Strumming the Strings of a Wish

Steve sat on the edge of his bed and fingered a new chord on his acoustic guitar.  A drop of sweat rolled down his forehead.  He’d been practicing for a few hours now and was just starting to tire.  His fingers were hurt and cracking through his calluses.  But, he was eager to show his best friend Tom what he’d been learning the last few months.

Tom met Steve freshman year of college.  They found each other through their campus’s commuter events during orientation.  Tom made the first joke – something perverted – and Steve referenced it to some of their other mutual friends many times throughout their orientation.  Tom was a loyal friend.  Steve considered him sort of kingly the way he constantly read the news and gave accurate advice. 

When Steve brushed the sweat away, he began to play.  Tom sat in Steve’s La-Z-Boy leather recliner across from him and watched him play the next song.  Steve taught himself how to play a few songs the past eight months.  Tom noticed how he played most of those songs very well; the timing between notes was great and he maintained a great rhythm.  He was making a few minor errors, but nothing that wouldn’t happen to the best guitarists.  Tom gave Steve a mini-applause when he finished.

“You taught yourself all those songs?” he asked.

“Yeah, with some help from youtube.  What did you think?”

“Not bad, man.  What inspired you to do all this?”

Steve rolled his eyes, then looked Tom in his pupils.  “You know why.”

“You wrote and published a book of emotional poems for your ex and now this?”

“Well, this isn’t just for her.  I’ve always wanted to learn how to play this baby,” Steve said patting his guitar’s neck, “but now I feel like I need to prove to someone, anyone that I’ve done some personal development over time.”

“And let me guess – you feel like learning the guitar accelerates that process?”

“Exactly,” Steve agreed.  This wasn’t anything new for Tom.  He’d been hearing it for over a year now; I want my girlfriend back.  In spite of the improbabilty of the task at hand, Steve was at least dating other girls.  Well, trying to.  Most of them lost attraction for him because of how quiet Steve is naturally.  Tom felt that, even though his motives behind why he was doing some of these things was wrong, at least he was making strides to improve himself.  “But what did you think of my playing?” Steve asked.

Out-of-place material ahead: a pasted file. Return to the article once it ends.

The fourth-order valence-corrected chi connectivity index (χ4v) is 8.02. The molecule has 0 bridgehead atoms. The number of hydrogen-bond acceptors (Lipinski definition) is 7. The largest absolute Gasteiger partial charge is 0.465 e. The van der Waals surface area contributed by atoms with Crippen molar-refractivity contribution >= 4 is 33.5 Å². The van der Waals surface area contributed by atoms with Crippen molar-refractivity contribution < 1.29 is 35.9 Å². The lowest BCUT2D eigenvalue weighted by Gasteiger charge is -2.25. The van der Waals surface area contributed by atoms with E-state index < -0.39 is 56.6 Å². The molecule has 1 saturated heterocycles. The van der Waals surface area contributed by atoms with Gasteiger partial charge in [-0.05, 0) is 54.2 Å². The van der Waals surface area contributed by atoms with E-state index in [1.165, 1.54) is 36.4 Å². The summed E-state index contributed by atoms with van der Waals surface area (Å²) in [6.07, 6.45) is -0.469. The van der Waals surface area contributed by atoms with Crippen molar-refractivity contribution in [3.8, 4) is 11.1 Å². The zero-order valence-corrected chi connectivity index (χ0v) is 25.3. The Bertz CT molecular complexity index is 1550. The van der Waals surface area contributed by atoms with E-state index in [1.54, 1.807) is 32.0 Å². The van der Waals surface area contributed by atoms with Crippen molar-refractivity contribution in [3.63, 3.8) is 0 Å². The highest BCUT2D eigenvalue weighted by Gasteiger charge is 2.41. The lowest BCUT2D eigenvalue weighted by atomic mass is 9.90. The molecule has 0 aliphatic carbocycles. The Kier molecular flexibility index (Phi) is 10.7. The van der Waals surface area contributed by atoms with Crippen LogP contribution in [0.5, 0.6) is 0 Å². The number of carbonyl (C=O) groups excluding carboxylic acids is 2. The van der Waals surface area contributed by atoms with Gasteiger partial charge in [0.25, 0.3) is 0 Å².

“Very good man,” Tom said.  “You’re very focused.  I can tell the way you keep your eyes on what you’re doing.  The fingers on your left hand are a little slow getting to the right notes, but they do get there in time.  And you definitely taught yourself an awesome playlist in terms of lyrics, beat, and popularity.”  Tom leaned back and raised the legs of the recliner.  “What’s your plan once you officially know what you’re doing?”

“I want to start a band, dude,” he said.  “You’d be the drummer of course because of how talented you are.  Then I want to start touring around Jersey – from Nutley to Cherry Hill to Cape May.  I don’t want to establish any invitations at bars or anything, but I want to play in the open, under the bright sun.  I want people to hear us, to notice us.  And when they ask who we are and why we’re playing, we can make up our own stories.  And I can tell them that I’m rocking to show my ex-girlfriend that I’m a different man.  I want this whole state to know what I’m doing – with the help of my loyal friends.

Think about it.  We’d get to travel to every city, try new amazing restaurants, explore museums and go for long walks in the parks or on the beaches.  There’d be girls everywhere for all of us.  Girls in bikinis and short skirts with low cut tops.  Well – okay I guess I wouldn’t tell them what I’m doing.  But just imagine the fun we’d have!”

Tom laughed.  “You’ve got quite the imagination.  You want to start a New Jersey street band with the purpose of getting Amy back?  Girls don’t mope about at home, you know.  Odds are that we’d play in her town and she’d be off somewhere else… with her new boyfriend.”

“But that’s why we’d play during the day on Saturdays and Sundays.  And I would spread word of what I’m doing.  I’m in it for my ex, you could be in it for fun or to meet a band to join.  Who cares!”

“But that’s not what we’re really doing.  We’d really just be helping you.”

“Well, I can’t have a band where I play every instrument.”

Tom rolled his eyes.  He knew Steve was trying to conceal his egocentrism, but he wanted to see his best friend happy again.  “Okay, so then let’s say we’re playing a song and you see her in the crowd.  What would you do?  Stop?  Address her?  Or play a song that she’d recognize from your relationship?”

“The last one.”

“Which song?”

“Oh, I know exactly which song,” Steve grinned.  “Exactly which.”

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